The growth reality will be more complex – both from the policy trade-off it faces amid a deteriorating macro backdrop, especially China’s slowdown and Europe facing stagflation. That’s why we expect a dovish pivot later in the year. We stick to our view of the Fed raising rates to around 2.5% by the end of this year – and then stopping to evaluate the effects. We still see the U.S. economy’s momentum as strong – we expect growth of around 2.5% this year, slightly below consensus and far from recession. Equities may have short-term, technical rebounds. Yet until the Fed starts to pivot, we don’t see a catalyst for a sustained rebound in risk assets.

The upshot?

We further reduce portfolio risk after having trimmed it to a benchmark level a few weeks ago with the downgrade of European equities. We are now neutral DM equities, including U.S. stocks. But a dovish pivot by the Fed would spur us to consider leaning back into equities. Our change in view prompts us to keep an overweight to inflation-linked bonds from a whole-portfolio perspective. We prefer short-term government bonds for carry, and see scope for long-term yields to rise further as investors demand greater term premium for the risk of holding such debt in this inflationary environment. Overall we remain underweight U.S. Treasuries.

Market backdrop

Stocks plumbed new 2022 lows and bond yields edged down last week on concerns that higher rates are causing a growth slowdown. Earnings updates from large U.S. retailers underscored inflation is pinching demand – and eroding profit margins through higher costs. We see this year’s equity pullback in line with the hawkish repricing of the policy rate path. We believe the market will ultimately ease its expectations for policy tightening – but this won’t be clear for months.

This week’s U.S. PCE report is expected to show monthly U.S. inflationary pressures softening as spending shifts back to services and away from goods. Early May global PMI data could give an early read on spillovers from China’s slowdown and the knock-on impact on supply chains. We expect China’s deteriorating economic outlook to be a drag on global growth – and we think consensus forecasts for China’s 2022 GDP growth are likely to get revised down.   

Week Ahead

  • May24: Global May flash PMIs
  • May 25: U.S. durable goods; Germany GDP
  • May 27: U.S. PCE inflation and spending; Japan CPI


BlackRock’s Key risks & Disclaimers:

This material is not intended to be relied upon as a forecast, research or investment advice, and is not a recommendation, offer or solicitation to buy or sell any securities or to adopt any investment strategy. The opinions expressed are as of April 25th, 2022 and may change. The information and opinions are derived from proprietary and non-proprietary sources deemed by BlackRock to be reliable, are not necessarily all-inclusive and are not guaranteed as to accuracy. As such, no warranty of accuracy or reliability is given and no responsibility arising in any other way for errors and omissions (including responsibility to any person by reason of negligence) is accepted by BlackRock, its officers, employees or agents. This material may contain ’forward looking’ information that is not purely historical in nature. Such information may include, among other things, projections and forecasts. There is no guarantee that any forecasts made will come to pass. Reliance upon information in this material is at the sole discretion of the reader.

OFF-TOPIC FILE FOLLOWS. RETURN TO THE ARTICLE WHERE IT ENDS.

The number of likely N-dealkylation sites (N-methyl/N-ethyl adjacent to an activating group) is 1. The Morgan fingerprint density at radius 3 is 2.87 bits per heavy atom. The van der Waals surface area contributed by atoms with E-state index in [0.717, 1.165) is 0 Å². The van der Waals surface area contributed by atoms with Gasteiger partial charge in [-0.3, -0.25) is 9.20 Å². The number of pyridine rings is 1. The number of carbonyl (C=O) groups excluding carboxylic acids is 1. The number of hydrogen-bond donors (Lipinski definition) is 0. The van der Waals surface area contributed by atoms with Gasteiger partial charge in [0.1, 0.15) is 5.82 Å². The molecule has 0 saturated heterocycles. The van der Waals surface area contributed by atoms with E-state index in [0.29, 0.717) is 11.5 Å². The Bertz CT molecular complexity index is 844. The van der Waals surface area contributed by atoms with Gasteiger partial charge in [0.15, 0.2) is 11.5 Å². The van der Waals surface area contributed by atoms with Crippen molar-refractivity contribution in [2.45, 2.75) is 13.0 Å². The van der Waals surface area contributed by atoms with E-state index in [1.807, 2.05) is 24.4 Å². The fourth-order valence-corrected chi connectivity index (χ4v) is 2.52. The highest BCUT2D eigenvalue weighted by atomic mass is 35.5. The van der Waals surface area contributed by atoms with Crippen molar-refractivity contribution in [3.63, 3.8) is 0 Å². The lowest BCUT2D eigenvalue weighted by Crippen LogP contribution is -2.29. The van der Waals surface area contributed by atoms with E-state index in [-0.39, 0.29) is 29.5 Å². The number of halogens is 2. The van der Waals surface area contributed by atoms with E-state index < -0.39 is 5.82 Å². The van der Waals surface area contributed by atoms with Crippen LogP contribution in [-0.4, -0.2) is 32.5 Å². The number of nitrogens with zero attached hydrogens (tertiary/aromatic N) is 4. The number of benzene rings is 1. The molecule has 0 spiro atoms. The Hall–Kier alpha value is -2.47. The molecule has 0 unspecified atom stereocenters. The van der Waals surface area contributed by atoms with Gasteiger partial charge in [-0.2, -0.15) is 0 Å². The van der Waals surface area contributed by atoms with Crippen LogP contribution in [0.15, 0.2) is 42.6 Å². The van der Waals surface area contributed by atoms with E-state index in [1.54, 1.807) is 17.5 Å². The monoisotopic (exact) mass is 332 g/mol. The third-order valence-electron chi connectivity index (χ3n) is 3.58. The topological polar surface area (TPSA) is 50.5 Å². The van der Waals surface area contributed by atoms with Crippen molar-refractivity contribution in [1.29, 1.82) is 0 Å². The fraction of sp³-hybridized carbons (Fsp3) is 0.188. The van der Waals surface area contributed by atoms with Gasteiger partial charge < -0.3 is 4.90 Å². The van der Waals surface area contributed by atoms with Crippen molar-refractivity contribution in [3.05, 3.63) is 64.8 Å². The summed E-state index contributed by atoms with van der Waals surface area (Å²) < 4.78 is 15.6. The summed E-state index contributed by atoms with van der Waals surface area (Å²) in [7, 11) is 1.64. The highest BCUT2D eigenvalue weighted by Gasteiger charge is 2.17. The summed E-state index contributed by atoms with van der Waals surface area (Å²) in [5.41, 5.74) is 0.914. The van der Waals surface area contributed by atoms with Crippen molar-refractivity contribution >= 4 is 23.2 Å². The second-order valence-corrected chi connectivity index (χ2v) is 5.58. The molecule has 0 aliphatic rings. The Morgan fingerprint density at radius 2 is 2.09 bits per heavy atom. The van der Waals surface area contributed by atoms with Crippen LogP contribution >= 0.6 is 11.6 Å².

The information provided here is neither tax nor legal advice. Investors should speak to their tax professional for specific information regarding their tax situation. Investment involves risk including possible loss of principal. International investing involves risks, including risks related to foreign currency, limited liquidity, less government regulation, and the possibility of substantial volatility due to adverse political, economic or other developments. These risks are often heightened for investments in emerging/developing markets or smaller capital markets.

Issued by BlackRock Investment Management (UK) Limited, authorized and regulated by the Financial Conduct Authority. Registered office: 12 Throgmorton Avenue, London, EC2N 2DL.


MeDirect Disclaimers:

This information has been accurately reproduced, as received from  BlackRock Investment Management (UK) Limited. No information has been omitted which would render the reproduced information inaccurate or misleading. This information is being distributed by MeDirect Bank (Malta) plc to its customers. The information contained in this document is for general information purposes only and is not intended to provide legal or other professional advice nor does it commit MeDirect Bank (Malta) plc to any obligation whatsoever. The information available in this document is not intended to be a suggestion, recommendation or solicitation to buy, hold or sell, any securities and is not guaranteed as to accuracy or completeness.